The Magic of a Wood Fire BraaiOctober 14, 2013
Birds of a FeatherOctober 28, 2013
Posted by: Simone Landers
Liquid, Solid, Gas – H2O
It has been dry for at least 2 months solid. Cracks in the ground resemble dehydrated leather hide,drinking pans transformed into rock hard spaces, naked tree tops and ash laden grasslands; the earth is parched.
Our planet is made up of 71% water and is vital to all forms of life. Only 2,5% of that water is fresh
and 99% of that is in ice and groundwater. That is a lot of numbers to take in, but it does bring to
life the reality of our water situation. Much of the universe’s water is produced as a byproduct of
star formation. For every star that is born, the combination of gas and heat compresses to form water.
Water has been in existence since the beginning of time, since the formation of our planet, so why is
our water in trouble?
Although there is no shortage of water on our earth, most of it is undrinkable, contaminated by chemical
compounds, or inaccessible to people. While water is a major contributor to human development, ironically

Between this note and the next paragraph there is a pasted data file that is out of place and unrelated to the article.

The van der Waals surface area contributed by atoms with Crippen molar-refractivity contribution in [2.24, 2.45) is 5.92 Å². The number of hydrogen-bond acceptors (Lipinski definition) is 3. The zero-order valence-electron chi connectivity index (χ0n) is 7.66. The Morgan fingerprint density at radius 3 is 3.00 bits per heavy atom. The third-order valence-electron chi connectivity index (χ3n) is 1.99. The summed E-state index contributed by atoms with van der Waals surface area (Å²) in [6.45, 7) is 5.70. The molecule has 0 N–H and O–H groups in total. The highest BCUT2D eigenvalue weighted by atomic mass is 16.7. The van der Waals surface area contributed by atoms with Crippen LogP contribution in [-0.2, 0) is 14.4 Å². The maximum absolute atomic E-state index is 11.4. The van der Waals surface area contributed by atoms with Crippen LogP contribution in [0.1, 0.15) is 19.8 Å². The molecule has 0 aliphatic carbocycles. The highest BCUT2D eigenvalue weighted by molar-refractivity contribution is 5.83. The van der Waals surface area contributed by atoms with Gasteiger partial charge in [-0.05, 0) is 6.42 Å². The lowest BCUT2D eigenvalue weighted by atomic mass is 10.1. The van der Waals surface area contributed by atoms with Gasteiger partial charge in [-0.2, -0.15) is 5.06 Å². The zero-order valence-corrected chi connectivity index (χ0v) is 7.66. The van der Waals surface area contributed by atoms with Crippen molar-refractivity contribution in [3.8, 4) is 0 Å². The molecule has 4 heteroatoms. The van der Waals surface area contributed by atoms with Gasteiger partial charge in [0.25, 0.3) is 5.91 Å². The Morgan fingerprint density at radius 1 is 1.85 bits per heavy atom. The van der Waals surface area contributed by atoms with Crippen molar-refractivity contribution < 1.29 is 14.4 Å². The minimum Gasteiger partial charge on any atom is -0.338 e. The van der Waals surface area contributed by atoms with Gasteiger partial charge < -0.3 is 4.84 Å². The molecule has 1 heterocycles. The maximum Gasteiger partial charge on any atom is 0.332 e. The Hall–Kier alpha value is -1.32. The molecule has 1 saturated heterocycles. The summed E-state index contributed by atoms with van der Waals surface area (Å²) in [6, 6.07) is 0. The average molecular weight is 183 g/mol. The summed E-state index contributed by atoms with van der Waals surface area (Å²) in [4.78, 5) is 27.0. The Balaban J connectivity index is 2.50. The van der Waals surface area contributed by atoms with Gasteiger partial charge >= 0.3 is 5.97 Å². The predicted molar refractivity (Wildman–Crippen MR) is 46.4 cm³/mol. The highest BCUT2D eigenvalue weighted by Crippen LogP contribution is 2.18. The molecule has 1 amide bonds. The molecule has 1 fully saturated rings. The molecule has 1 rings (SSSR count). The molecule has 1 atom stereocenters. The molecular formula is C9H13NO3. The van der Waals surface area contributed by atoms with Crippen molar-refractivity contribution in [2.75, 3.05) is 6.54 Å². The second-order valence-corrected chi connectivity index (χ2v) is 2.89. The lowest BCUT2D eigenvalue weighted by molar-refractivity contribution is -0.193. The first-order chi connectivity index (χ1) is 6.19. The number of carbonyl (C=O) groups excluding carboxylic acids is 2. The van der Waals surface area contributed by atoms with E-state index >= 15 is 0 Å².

development has caused the decline in water consumable by humans. Agriculture uses 70% of our water supply
and 98% of waste water is returned to lakes and rivers untreated. I open the tap to a shower of water
and wash my face, I feel guilty that just outside my door, animals are fighting for food and water resources
and all I can do is watch. With human interference, control and responsibility must be implemented yet
we cannot interfere with the natural way of life of our animal populations. As warthogs drop to their wrists
and scrounge for the last morsels of nutritious grass and tubers, and nyala tentatively search the floor for dried leaves, we pray for rain.The blue sky transforms to heavy grey clouds and the first drops of rain hit the dry earth. Another and then another and as if the heavens open up a stream falls from above for days. Within a matter of moments the Marula trees lift their arms in gratitude and flowers bare their smiling faces. Never again will I take for
granted the tap provided in my bathroom nor the glass I drink from on my dinner table. At Leopard Mountain we try where we can to preserve water as much as possible by reusing grey water in our gardens, minimising the washing of vehicles during the dry season and capturing rain during the warmer months which is sustainable through most of the winter. Try do your bit at home and help in the preservation of water for our children.”Let their be work, bread, water and salt for all.”- Nelson Mandela